NHL brass promises to 're-evaluate' McSorley's career
The National Hockey League has banned Marty McSorley of the Boston Bruins for the rest of the season and the playoffs for striking Donald Brashear of the Vancouver Canucks with his stick.
It works out to a 24-game suspension, not counting the post-season, making it the most severe penalty for on-ice violence in the history of the NHL. The previous record was a 21-game suspension against Dale Hunter of the Washington Capitals.
Reports from NHL sources now say McSorley may face a permanent suspension. McSorley, who says he wants to play hockey next year, must meet with Gary Bettman, commissioner of the NHL, before next season "to re-evaluate his situation."
"Mr. McSorley's act is entirely unacceptable," NHL vice-president Colin Campbell said in a statement Wednesday. "It would be grossly unfair to suggest that his conduct is at all representative of the game, of the 700 players who play in the NHL or the countless others who play hockey at all levels."
McSorley, 36, is also the subject of a criminal police investigation after the incident in Monday night's game against the Canucks.
With three seconds left in the game, McSorley swung his stick, hitting Canucks' forward Brashear on the side of the head, just below the helmet, on his right temple.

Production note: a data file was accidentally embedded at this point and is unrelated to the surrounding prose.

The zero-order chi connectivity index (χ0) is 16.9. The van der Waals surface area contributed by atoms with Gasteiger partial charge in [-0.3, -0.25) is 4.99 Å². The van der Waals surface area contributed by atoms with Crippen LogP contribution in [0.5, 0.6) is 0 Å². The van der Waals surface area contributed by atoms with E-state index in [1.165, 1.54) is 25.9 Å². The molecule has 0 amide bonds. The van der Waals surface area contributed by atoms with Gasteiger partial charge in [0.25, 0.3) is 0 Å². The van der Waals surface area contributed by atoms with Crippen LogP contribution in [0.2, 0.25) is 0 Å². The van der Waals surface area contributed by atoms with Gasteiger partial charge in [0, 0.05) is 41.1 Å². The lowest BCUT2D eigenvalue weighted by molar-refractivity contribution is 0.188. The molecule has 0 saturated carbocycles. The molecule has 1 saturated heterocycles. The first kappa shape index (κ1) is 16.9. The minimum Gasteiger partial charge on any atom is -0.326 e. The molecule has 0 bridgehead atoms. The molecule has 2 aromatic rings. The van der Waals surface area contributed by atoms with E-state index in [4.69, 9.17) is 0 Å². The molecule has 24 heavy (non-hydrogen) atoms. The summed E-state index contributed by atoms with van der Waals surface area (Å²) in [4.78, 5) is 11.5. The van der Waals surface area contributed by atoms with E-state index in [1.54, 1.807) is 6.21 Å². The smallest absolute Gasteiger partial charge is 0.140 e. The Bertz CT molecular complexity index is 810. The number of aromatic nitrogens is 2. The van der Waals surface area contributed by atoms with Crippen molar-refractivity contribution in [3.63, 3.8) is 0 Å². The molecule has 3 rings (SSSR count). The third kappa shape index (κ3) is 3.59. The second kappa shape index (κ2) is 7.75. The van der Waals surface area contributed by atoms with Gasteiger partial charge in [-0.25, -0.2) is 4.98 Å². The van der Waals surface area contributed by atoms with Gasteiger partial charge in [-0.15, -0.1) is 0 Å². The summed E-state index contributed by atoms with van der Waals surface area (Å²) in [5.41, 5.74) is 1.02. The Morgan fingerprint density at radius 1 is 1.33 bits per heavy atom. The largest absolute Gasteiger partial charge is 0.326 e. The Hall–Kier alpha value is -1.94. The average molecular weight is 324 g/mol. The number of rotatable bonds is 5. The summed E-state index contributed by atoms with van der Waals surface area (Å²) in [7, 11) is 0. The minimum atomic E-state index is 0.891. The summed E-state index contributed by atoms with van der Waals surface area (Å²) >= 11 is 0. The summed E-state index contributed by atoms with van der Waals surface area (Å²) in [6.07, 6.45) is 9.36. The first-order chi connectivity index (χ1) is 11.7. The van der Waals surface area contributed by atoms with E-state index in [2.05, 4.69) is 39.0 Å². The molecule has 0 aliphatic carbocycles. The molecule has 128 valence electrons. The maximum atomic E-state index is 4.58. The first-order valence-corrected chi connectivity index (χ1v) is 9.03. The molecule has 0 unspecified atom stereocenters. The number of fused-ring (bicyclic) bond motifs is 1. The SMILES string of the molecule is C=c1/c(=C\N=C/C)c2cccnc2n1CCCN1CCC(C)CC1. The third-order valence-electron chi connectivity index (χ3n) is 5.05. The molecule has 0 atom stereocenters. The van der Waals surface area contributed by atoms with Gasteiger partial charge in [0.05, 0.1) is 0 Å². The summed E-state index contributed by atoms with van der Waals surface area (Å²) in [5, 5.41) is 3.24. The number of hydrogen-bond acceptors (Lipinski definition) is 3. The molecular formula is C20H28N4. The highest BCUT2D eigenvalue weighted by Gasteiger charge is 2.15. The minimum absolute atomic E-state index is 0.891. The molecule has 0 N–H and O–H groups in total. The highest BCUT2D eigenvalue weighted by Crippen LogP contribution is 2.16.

Brashear crashed to the ice, losing his helmet and hitting his head. He lay on the ice for several minutes, twitching in a pool of blood. He was taken off the ice on a stretcher 10 minutes later, still bleeding from the nose.
Brashear was taken to hospital suffering from a Grade 3 concussion, the most severe concussion. He is expected to be out of the Vancouver lineup for about two weeks.
McSorley's current suspension includes the playoffs this year, but it is unlikely the Bruins will make the playoffs. As they prepared to meet the Edmonton Oilers Wednesday night, the Bruins were six points out of playoff contention.
On Tuesday, Vancouver police said they were opening a criminal investigation. Spokeswoman Const. Anne Drennan called the incident "a fairly vicious attack" and said an "investigation was necessary."
At her regular morning news briefing, Drennan said investigators have been assigned to the case. She told reporters "our priority is in getting evidence."
No decision will be made on whether charges will be laid against McSorley until that investigation is complete. "The findings will be sent to Crown counsel. It will then be up to Crown counsel to decide," if charges should be laid.
Drennan said since the incident has received so much publicity and the identity if those involved is not in question "an immediate arrest is not necessary."
McSorley, 36, said after the game he was sorry. "I embarrassed my hockey team, I apologize to Donald Brashear and the fans who had to watch that ... I apologize to my own team and my organization. I wanted to go over and fight him like I'd done with so many guys at so many different times. Why that happened, I don't know. No excuse. I'm still kind of in shock at what I did."
Brashear, a 28-year-old winger, had had a fight with McSorley earlier in the game, which Brashear had won.
Boston Bruins captain Ray Bourque echoed the sentiments of many within the ranks of professional hockey. "There's no room for that," said the all-star defenceman, "you can't justify that. That's the first time I've witnessed something like that. It's not fun."